Amid criticism, Santa Clara County moving ahead on $5M women statue fund
Santa Clara County Supervisor Cindy Chavez led efforts to allocate $5M for women's statues and monuments. Photo courtesy of Supervisor Cindy Chavez.

Santa Clara County is starting to dip into $5 million it set aside for monuments that celebrate women, but it’s unclear when the work might come to fruition and some critics say taxpayer dollars shouldn’t be spent on women statues.

The idea for the fund sparked while planning an International Women’s Day event last year, said Supervisor Cindy Chavez, who is leading efforts behind the endeavor.

The event celebrated a time in the 1970s when female leadership in Santa Clara County was at an all-time high. While searching for a site to host the event, a colleague said, “Where’s the women’s monument?” This got the wheels turning for Chavez and a couple months later, the Santa Clara Board of Supervisors unanimously approved allocating $5 million for women’s monuments.

“What a great question,” Chavez said in response to her colleague’s query. “We don’t have one. We don’t have a single gathering place that really honors women.”

Now, Chavez said, the county is set to release a request for proposal to find a consultant to lead the project.

But not everyone is happy with using public funding for the project. Opponents argue that the money could go toward services that help support women today — rather than memorialize women of the past.

“Five million is a substantial amount of money that can do good things for people in serious need,” said San Jose Planning Commissioner Pierluigi Oliverio.

The former San Jose councilman said taxpayer dollars could be better spent helping opioid addicts and severely mentally ill residents — two groups, he said, that could use more money and attention from county leaders. Oliverio says he isn’t opposed to women monuments, but believes government spending on them should be a low-priority given other concerns.

According to Chavez, half of the money is slated to go toward one large monument while the other half will be divided among each of the supervisorial districts. The idea is that the funds will be matched by an individual or municipality in each of those districts, added Chavez — stretching the funds to $10 million in total.

Chavez says the monuments could take the form of a statue or involve the renaming of a school, street or a park. An artistic element may be woven into the recognition as well. A group of residents will decide which women in Santa Clara County’s history will receive the honor, Chavez said.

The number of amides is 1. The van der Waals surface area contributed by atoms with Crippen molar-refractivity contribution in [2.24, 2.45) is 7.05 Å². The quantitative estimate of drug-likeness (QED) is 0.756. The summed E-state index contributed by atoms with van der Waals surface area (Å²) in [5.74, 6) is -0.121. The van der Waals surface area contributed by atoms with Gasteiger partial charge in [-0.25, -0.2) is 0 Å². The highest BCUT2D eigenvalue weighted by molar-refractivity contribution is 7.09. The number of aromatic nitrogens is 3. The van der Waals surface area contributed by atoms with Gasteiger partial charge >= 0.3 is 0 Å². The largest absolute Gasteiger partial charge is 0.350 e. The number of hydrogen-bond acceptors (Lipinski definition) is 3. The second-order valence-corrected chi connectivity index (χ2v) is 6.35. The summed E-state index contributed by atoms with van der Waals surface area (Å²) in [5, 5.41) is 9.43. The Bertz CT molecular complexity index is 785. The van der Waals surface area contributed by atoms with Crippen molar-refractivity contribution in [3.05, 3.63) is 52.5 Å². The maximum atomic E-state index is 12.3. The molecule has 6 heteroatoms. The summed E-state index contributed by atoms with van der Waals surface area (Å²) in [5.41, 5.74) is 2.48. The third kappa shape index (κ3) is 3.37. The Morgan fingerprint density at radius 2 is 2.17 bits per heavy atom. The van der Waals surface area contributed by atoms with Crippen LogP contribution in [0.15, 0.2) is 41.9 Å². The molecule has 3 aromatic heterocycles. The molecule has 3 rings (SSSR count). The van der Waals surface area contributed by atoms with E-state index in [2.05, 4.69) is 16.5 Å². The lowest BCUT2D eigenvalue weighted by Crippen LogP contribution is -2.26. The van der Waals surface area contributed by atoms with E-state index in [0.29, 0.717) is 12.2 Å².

“We really want this to come from the community,” Chavez said. “We want a broad cross-section of women because it’s taken a broad cross-section of women and men to build this community.”

Volunteers will be selected to weigh in after the county hires a consultant to guide the project.  “(We’re) really challenging the community to come forward through their local government,” she said.

In response to criticism that the public dollars should go toward providing services, instead of building monuments, Chavez says she doesn’t see it as an either-or equation. In addition to this project, she noted, the county last week devoted resources to support victims of domestic violence, human trafficking and sexual assault.

“It’s interesting to me that that’s even a question,” she said. “It’s not a question we ask relative to how we honor men. If we did, we would have no monuments.”

According to a 2016 Smithsonian article, less than 10 percent of all public statues nationwide depicting historical figures feature women and a national movement to garner more recognition of accomplished women is underway.

Chavez says she believes Santa Clara County is the first to set aside funds to recognize women this way.

“I think we’re the only one in the country,” she said.

Contact Carina Woudenberg at [email protected] or follow @carinaew on Twitter.

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